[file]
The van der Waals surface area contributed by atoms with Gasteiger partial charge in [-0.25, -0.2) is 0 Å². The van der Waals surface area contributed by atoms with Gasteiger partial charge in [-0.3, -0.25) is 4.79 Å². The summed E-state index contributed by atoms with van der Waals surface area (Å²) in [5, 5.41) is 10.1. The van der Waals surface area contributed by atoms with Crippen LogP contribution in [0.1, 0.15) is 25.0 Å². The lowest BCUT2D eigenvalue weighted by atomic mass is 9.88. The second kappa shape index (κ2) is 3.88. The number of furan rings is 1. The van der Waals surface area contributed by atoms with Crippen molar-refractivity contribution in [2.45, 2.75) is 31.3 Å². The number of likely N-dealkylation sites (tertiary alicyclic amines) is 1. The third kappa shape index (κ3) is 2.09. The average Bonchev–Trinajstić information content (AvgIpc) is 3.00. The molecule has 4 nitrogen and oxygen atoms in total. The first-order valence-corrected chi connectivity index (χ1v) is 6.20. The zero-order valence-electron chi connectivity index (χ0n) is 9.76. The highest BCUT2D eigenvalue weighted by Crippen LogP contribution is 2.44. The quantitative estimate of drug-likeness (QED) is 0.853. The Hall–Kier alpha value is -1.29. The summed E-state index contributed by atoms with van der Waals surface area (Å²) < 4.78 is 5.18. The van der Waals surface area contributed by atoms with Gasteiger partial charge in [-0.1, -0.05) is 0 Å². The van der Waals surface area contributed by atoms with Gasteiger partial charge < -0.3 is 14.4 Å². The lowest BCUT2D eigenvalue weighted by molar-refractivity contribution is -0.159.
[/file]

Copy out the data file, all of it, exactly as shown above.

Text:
The van der Waals surface area contributed by atoms with Gasteiger partial charge in [-0.25, -0.2) is 0 Å². The van der Waals surface area contributed by atoms with Gasteiger partial charge in [-0.3, -0.25) is 4.79 Å². The summed E-state index contributed by atoms with van der Waals surface area (Å²) in [5, 5.41) is 10.1. The van der Waals surface area contributed by atoms with Crippen LogP contribution in [0.1, 0.15) is 25.0 Å². The lowest BCUT2D eigenvalue weighted by atomic mass is 9.88. The second kappa shape index (κ2) is 3.88. The number of furan rings is 1. The van der Waals surface area contributed by atoms with Crippen molar-refractivity contribution in [2.45, 2.75) is 31.3 Å². The number of likely N-dealkylation sites (tertiary alicyclic amines) is 1. The third kappa shape index (κ3) is 2.09. The average Bonchev–Trinajstić information content (AvgIpc) is 3.00. The molecule has 4 nitrogen and oxygen atoms in total. The first-order valence-corrected chi connectivity index (χ1v) is 6.20. The zero-order valence-electron chi connectivity index (χ0n) is 9.76. The highest BCUT2D eigenvalue weighted by Crippen LogP contribution is 2.44. The quantitative estimate of drug-likeness (QED) is 0.853. The Hall–Kier alpha value is -1.29. The summed E-state index contributed by atoms with van der Waals surface area (Å²) < 4.78 is 5.18. The van der Waals surface area contributed by atoms with Gasteiger partial charge in [-0.1, -0.05) is 0 Å². The van der Waals surface area contributed by atoms with Gasteiger partial charge < -0.3 is 14.4 Å². The lowest BCUT2D eigenvalue weighted by molar-refractivity contribution is -0.159.